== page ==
Doctors and administrators at Ronald Reagan-UCLA Medical Center said Thursday that new procedures for cleaning a medical device used in some exams will prevent the "superbug" that led to two deaths and five other infections from spreading to anyone else.
Officials also faced tough questions as many wondered why it had taken them until yesterday to tell the public about an outbreak that began more than a month ago.
"It takes a little bit of time to identify the patients who are at risk for the procedure," said Dr. Zachary Rubin, the hospital’s medical director of infection prevention.
In mid-December, a UCLA patient received a gallbladder exam using a device called an endoscope.
The patient, whose identity was not disclosed, developed immediate symptoms of the "superbug" bacteria, doctors said. The patient had a fever, chills and then a massive infection.
Doctors tested the scope to make sure it was used and sterilized properly.
The devices are difficult to sterilize completely, and even feature warnings from the manufacturer. Doctors found two of the scopes may have transmitted the bacteria.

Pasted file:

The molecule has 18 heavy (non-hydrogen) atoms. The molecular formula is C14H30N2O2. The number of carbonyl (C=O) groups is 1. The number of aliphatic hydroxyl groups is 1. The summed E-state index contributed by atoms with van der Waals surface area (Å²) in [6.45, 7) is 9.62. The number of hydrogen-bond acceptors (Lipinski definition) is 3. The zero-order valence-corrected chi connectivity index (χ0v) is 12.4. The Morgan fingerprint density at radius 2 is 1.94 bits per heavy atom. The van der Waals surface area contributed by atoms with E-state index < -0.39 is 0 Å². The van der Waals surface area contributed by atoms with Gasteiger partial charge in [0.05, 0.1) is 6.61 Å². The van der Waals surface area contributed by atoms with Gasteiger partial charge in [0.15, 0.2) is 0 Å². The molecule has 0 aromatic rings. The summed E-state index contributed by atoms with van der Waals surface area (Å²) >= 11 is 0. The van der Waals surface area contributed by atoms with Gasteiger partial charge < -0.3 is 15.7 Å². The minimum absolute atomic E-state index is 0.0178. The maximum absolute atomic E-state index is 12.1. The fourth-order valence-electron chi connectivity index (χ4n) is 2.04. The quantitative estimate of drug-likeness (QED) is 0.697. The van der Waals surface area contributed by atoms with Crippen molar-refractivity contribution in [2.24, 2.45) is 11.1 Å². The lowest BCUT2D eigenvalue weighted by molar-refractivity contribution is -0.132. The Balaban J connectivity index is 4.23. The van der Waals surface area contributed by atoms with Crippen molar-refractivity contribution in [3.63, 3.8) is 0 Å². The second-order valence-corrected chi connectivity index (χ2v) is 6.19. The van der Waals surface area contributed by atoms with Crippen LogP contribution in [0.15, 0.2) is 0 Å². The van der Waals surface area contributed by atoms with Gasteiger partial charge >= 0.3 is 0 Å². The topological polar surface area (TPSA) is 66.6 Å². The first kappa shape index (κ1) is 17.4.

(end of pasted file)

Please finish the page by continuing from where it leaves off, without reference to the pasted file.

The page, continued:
Researchers then found seven other cases of the infection stemming from the CRE bacteria, which is fatal in as many as half of those whose bloodstreams are exposed to it.
The bacteria exists naturally in many people’s intestines and will not affect them, but once it enters the bloodstream it can be deadly.
"We do do surveillance on a regular, routine basis for CRE, and we've actually done additional investigation over the past few years," Rubin said.
But the bacteria did not turn up when the first patient was admitted, the one who may have been a "carrier."
While researching any possible exposure, the hospital implemented new and stricter requirements for sterilizing the scopes.
Checking records to find out which endoscopies were performed on which patients with the two contaminated devices took time, said doctors.
They also didn't want to alarm all patients who'd had endoscopies if they weren't exposed to the same contaminated instruments.
Ultimately, they discovered 179 patients total who may have been exposed during procedures between October 2014 and Jan. 28.
Doctors are continuing to reach out to patients who may have been affected. Rubin said they have called and emailed patients out of an “abundance of caution.”
"What we're doing now is trying to identify any patients that have 'carrier state,'" Rubin said.